Jewelry can add flair to an understated outfit or make a bold ensemble even bolder. Men’s jewelry isn’t limited to a signet pinky ring anymore, no sir. As the world progresses further into the new millennium, the alt-fashion of yesteryear have gained a foothold into mainstream culture and become everyday ornamentation. The hipper project managers at your job might sport gauged earlobes, your accountant wears a braided leather bracelet, and your website developer’s septum piercing barely warrants a second glance. Wearing jewelry as a big man no longer puts a target on your back; it’s simply another outlet for self expression.Embed from Getty Images
Nathaniel Rateliff is a big man who pulls off the big jewelry look. If you’re not already a fan, look him up.
With so many choices, it’s hard to know where to start. And as a big man, we’re always aware that the latest trends might need some adjustments in order to really interweave with our style. After all, a large canvas needs a large paintbrush. Here are a few tips to get you started with wearing jewelry as a big man.
1. Start simple.
Start by adding a single accessory to your ensemble and move forward from there: a ring, an earring, a cuff or bracelet. You’re dipping your toe into the water at first, to see if you’re a jewelry kind of guy. If you don’t know, your true friends will certainly let you know. Or ask your boy/girlfriend what she likes. But most importantly, look in the mirror and see how you feel about it. Maybe you’re a pinky-ring guy, maybe you’re a diamond stud kind of man; but you won’t have a good frame of reference if you throw on a lot of jewelry all at once. Keep it simple, at first.
2. Choose big pieces of jewelry.
You’re a big guy and you need proportionate jewelry. Choose watches with a large dial or face (42mm and up), large cuff links, or a . If you’re going to wear a diamond stud earring, make sure it’s a big rock; a small stud just won’t cut it.Embed from Getty Images
You don’t have to be a baller like Fat Joe to wear big jewelry, but it helps.
3. Upgrade from utilitarian to exquisite.
Sometimes the best way to branch out is with something you already wear on a daily basis. A wristwatch is the easiest place to start; it’s functional and hardly considered to be a piece of jewelry but choosing the right one can make a statement and add to your outfit. A well-chosen silver or gold belt buckle can also work, as a canvas for engraving or stone inlays. If you wear a wedding ring on your left hand, add a ring to your right hand to enhance symmetry.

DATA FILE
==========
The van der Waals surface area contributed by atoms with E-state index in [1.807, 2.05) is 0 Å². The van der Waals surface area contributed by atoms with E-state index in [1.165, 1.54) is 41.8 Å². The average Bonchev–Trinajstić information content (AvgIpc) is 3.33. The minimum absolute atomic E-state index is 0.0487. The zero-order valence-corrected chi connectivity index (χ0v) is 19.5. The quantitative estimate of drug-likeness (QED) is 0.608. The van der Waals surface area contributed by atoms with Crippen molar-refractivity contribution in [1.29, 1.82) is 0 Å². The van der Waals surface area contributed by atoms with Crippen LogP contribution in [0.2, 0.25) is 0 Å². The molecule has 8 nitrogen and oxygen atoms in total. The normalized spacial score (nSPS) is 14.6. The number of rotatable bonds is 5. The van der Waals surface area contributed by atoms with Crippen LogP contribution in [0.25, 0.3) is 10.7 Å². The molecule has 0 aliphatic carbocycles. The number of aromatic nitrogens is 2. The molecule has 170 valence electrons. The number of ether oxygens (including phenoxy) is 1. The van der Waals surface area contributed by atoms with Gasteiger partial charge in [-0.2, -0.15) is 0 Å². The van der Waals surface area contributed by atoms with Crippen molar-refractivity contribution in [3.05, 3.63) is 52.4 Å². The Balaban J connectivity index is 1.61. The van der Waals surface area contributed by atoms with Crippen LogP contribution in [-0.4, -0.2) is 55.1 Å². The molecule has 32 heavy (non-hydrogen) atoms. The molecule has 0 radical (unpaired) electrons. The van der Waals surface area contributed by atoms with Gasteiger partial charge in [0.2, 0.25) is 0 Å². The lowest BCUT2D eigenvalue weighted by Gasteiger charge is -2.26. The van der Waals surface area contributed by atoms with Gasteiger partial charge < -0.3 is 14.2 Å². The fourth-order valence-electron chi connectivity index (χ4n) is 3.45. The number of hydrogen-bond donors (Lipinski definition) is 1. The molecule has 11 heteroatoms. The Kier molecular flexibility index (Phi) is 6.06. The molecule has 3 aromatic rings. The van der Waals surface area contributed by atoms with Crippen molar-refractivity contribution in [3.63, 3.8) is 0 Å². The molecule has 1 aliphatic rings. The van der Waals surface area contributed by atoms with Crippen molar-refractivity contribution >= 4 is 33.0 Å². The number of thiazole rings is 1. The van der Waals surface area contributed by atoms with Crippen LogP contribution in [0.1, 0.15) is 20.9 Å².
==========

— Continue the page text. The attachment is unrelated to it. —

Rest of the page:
4. Match your metals.
It sounds like a no-brainer, but I see a lot of gold watches and silver rings out there so it bears mentioning. Much like choosing the colors for your outfit, your jewelry should have its own theme as well. A silver ring and a silver cuff work well, much the same as a gold earring and a gold watch. Black and gold are a great combination, while silver can be paired easily with non-metal adornments in blue and green. If you’re looking for something more understated, try bronze or brass jewelry.
5. Compliment your existing style.
If you dress like Rip Wheeler from Yellowstone, don’t opt for a gold medallion or an oversize G-Shock watch (more complimentary to streetwear styles); instead add a simple piece of western style jewelry like a silver cuff bracelet. If you lean toward more traditional menswear, buy an elegant watch with a metal watchband or an engraved tie bar. Likewise, if you favor workwear or Americana styles, a watch with a rugged leather strap may be just the compliment your outfit needs. Make sure any pieces you add work with your personal uniform (you do have one, don’t you?).
6. Think outside the (jewelry) box.
Don’t confine yourself to the standard places for precious metals and stones; there are a myriad of way to add a little something extra to your fit. Look into an elegant pen for your front pocket, a lapel pin, or a chain for your wallet. Your phone case and business card holder can also be upgraded to a fine silver, gold, or tooled leather variant. There’s a lot more to wearing jewelry as a big man than just putting it on, so get creative.
7. Avoid kitsch.
Nothing with superhero symbols, or in the shape of an iconic cartoon character. Since you’re choosing big pieces to fit your frame, spend the extra money to buy authentic pieces. Gold is good if you can afford it; fake gold can be spotted a mile away. If 14 karat isn’t in the budget go for sterling silver, bronze, copper, or leather. Real turquoise and jade are undoubtedly top shelf precious stones but difficult to get without taking out a second mortgage; lapis lazuli, agate, mother of pearl, onyx, and hematite can look just as classy.
8. Own it.
As a big man, any fashion statement you make is a big statement. Don’t be afraid to be bold, use color to your advantage, and play with fringe styles. If your outfit is the cake, your jewelry should be considered the cake topper. Once you’ve figured out what works for you, buy a statement piece that stands out: a ring with rows of diamonds, a silver railroad spike cuff from John Varvatos, a silver Hermes belt buckle. The sky’s the limit.